Food – Jicama

What is a jicama [HEEK-ka-ma] known also as a Mexican potato or Mexican turnip? How do you eat it?

A jicama bulb can weigh anywhere from one to two pounds. It has a tough, brown outer skin but the flesh is white. Preparation is very easy. Simply peel off the outer skin and then it can be eaten, either cooked or raw—both ways are great—either sliced or diced. Basically, jicama is similar to a raw potato but moister and crunchier. Jicama can be found in the produce section of most grocery stores.

What is so good about a Jicama?

One cup of jicama, amounting to about 4.6 ounces, contains just 49 calories and virtually no fat. Jicamas are mostly carbohydrates—offering 11.47 grams per cup. Jicama is not a significant source of protein, with just 0.94 grams of protein per cup.

Jicama provides 6.4 grams of fiber per cup. This is about 16 percent of the 38 grams recommended daily for men and 25 percent of the 25 grams recommended daily for women by the Institute of Medicine. Fiber is important to digestive health, contributes to lower cholesterol levels, controls blood sugar, and aids in weight loss.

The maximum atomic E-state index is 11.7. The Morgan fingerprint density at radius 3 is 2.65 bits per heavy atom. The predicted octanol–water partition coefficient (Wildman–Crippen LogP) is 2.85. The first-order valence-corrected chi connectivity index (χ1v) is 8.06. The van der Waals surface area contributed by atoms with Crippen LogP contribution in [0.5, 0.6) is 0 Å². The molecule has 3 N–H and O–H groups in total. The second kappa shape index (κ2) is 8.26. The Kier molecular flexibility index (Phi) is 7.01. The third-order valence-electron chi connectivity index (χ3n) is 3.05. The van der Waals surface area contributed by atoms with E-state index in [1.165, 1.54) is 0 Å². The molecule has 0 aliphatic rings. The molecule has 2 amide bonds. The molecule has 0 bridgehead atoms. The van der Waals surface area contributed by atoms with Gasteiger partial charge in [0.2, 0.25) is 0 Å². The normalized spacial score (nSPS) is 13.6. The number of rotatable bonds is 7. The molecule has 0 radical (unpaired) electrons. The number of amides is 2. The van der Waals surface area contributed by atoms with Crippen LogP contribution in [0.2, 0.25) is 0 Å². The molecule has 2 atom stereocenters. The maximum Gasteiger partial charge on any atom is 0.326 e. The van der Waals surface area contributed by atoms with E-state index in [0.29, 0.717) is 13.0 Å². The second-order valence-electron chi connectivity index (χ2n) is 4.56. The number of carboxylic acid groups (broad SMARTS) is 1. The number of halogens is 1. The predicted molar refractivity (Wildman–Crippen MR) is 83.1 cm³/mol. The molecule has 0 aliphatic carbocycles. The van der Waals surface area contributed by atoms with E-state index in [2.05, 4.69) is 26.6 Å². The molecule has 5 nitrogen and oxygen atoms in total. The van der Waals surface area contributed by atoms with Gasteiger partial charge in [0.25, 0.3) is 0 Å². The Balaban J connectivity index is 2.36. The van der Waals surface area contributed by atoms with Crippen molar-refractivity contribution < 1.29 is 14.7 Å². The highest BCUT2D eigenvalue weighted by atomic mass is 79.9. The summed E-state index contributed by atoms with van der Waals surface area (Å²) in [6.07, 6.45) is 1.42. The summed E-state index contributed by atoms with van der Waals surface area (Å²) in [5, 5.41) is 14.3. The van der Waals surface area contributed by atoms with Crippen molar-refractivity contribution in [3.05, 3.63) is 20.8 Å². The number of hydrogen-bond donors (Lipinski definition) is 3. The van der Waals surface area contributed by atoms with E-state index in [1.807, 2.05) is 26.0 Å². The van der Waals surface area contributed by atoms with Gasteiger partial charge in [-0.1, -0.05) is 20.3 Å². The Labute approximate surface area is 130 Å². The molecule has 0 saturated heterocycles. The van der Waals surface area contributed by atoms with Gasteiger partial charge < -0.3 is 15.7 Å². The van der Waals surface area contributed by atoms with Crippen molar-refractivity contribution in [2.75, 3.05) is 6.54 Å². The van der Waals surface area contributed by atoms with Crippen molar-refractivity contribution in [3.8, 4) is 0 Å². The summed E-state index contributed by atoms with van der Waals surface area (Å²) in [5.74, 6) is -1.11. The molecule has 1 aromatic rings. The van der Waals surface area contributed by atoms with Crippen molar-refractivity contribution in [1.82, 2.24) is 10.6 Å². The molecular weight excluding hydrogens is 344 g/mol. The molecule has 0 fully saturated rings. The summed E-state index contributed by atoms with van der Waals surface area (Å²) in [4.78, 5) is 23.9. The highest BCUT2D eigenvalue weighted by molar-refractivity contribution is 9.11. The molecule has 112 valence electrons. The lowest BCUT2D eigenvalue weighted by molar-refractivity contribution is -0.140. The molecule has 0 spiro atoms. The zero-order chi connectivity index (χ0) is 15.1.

Other nutrients: A cup of jicama provides 40 percent of the daily value of vitamin C, notes Joanne Larsen, R.D., on Ask the Dietitian. It also provides about 16 percent of your daily folic acid needs. Jicama, per cup, is a moderately good source of potassium offering 195 milligrams—the same amount as you get in a peach, notes Potassium is important for fluid balance and blood pressure control.

Jicama can be diced, cut into slices for a vegetable tray or grated and added to coleslaw or salads. It can also be steamed or stir-fried.